Survey Says...

Madison Main Street to focus on resulting strategies from survey

National Main Street Center official presents findings

(February 2019)
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Don Ward

“We need a grocery store!” was the collective cry from more than 100 residents and business owners in downtown Madison, Ind., during a Jan. 14 meeting to review the results of a month-long online survey about the downtown’s future. The survey was conducted in December in eight Indiana towns by the Indiana Main Street Program. Kathy La Plante, a senior program officer from the National Main Street Center, based in Chicago, presented the findings of the survey through a Powerpoint presentation held at Red Bicycle Hall in Madison.
La Plante has more than 30 years of working with Main Street. She began working as the Main Street executive director in her hometown of Chippewa Falls, Wisc., and now travels throughout the country working for the National Main Street Center from her home near Concord, N.H.

Photo provided

Kathy La Plante (far left in back) speaks to a full room of Madison, Ind., residents and business owners on Jan. 14.

La Plante joked that Madison was full of “overachievers,” considering that the record 504 respondents to the survey far outpaced those in the other Indiana communities. In addition, the large crowd that attended the January meeting was by far the largest she had seen during her travels to present survey results in the other Indiana towns.
The National Main Street Center provided the questions on the survey about the needs and strengths of the downtown as a way to plan future strategies to move forward. The lack of a grocery store in the downtown ranked by far as the primary need, according to survey respondents.
Ruler Foods, a subsidiary of Kroger, closed last March, ending the long run of a grocery store operating in downtown Madison. It was the only grocery in the downtown. At the time of the closing, Madison Mayor Damon Welch vowed to find another company to replace it.
In October, the Madison Redevelopment Commission paid a consultant $12,000 for a six-month contract to try and locate a grocery company to open a store in downtown Madison. The city, Redevelopment Commission and the Jefferson County Industrial Development Corp. are working together on the project.
In addition to the lack of a grocery store, La Plante went through the survey and identified many strengths and weaknesses and presented several comments made by respondents.
According to the survey results, the most frequented business is Hinkle’s Sandwich Shop. La Plante showed another slide that ranked what both tourists and residents would like to see added in the downtown: grocery store, fine dining, entertainment, a brewery, sporting goods and outdoor retail store and more variety in ethnic restaurants.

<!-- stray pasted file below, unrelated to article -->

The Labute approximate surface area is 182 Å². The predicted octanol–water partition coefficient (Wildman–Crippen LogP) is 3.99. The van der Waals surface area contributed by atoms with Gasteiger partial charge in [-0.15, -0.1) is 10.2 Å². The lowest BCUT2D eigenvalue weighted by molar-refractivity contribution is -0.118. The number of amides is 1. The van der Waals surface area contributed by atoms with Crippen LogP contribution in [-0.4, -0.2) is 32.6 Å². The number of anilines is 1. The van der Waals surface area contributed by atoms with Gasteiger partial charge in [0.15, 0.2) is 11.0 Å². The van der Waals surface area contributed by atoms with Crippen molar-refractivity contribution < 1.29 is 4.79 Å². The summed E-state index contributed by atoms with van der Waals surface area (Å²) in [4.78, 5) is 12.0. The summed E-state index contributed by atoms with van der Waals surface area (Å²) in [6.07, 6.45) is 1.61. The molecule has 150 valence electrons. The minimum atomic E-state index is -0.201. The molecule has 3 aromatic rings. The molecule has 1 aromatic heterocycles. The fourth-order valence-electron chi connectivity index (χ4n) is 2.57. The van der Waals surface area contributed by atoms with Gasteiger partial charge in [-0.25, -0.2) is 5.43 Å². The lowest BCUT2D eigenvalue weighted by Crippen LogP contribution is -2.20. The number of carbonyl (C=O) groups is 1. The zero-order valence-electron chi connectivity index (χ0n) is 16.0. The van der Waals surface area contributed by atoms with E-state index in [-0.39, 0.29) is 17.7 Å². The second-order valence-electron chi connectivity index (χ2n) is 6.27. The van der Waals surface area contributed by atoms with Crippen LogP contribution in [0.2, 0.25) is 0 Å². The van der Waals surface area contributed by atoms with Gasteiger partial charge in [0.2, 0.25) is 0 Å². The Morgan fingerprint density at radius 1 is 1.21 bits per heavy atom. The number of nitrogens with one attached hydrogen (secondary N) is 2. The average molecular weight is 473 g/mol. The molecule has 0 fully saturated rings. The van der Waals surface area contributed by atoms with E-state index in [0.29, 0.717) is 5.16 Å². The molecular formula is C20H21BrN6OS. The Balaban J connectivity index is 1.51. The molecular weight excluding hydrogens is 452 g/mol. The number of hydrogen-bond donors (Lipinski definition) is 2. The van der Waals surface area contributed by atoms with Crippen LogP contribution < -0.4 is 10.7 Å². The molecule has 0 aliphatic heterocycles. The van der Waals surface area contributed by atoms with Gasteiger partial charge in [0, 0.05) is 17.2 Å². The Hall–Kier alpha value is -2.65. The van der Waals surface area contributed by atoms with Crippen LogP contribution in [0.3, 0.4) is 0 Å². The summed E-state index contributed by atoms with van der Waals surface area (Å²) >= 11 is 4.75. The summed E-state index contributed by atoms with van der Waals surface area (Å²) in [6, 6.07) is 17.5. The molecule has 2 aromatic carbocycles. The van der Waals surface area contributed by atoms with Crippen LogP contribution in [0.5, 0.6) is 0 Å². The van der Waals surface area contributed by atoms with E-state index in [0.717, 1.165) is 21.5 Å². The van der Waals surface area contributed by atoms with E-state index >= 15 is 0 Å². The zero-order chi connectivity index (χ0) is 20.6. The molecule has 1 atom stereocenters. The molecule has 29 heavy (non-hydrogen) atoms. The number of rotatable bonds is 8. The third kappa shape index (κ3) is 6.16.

Kathy La Plante

In another slide, La Plante showed that the most frequented business hours in downtown Madison are after 5 p.m. and the hours from 1 p.m. to 5 p.m. La Plante suggested that business owners consider staying open later and on weekends, “otherwise, you are truly catering to the unemployed” with the current hours.
The survey results indicated that respondents frequent the downtown area every day, however 28 percent of the respondents actually live downtown. Thirty percent of the respondents indicated they wish they lived downtown.
Asked about the top issues facing the downtown, the respondents’ answers ranked as 1. store vacancies, 2. store variety, 3. store hours, 3, crime and drugs, 4. parking near the courthouse.
As far as age of respondents, most were in the 50-55 range. The rest fell in either age 45-50 or age 55-60. Few respondents were in the Millennial age range (20s).
To summarize the results, La Plante presented three general conclusions and suggested the Madison Main Street organization focus on them moving forward. The first is the fact that most downtown residents are retirees, so efforts should be made to improve quality of life for them.
These improvements could be such things as improved street lighting, improved access for people with disabilities, improved transportation to and from the hilltop, better opportunities for walkers. She cited the decision by officials in Concord, N.H., near where she lives, to reduce their four-lane Main Street down to two lanes and expand sidewalks and add street corner “bump-outs” for safer street crossings. She showed before and after photos of Concord showing people sitting on benches and outdoor tables at restaurants on the wide sidewalks created by the move.
A second area of strength is the arts and antiques markets. La Plante said the town should continue to focus on what she called “the day-tripper market.”
The third focus, she said, should be on restaurants and entertainment – especially in establishing more restaurants of ethnic variety.
“You can adopt just one or all three of these strategies,” La Plante said.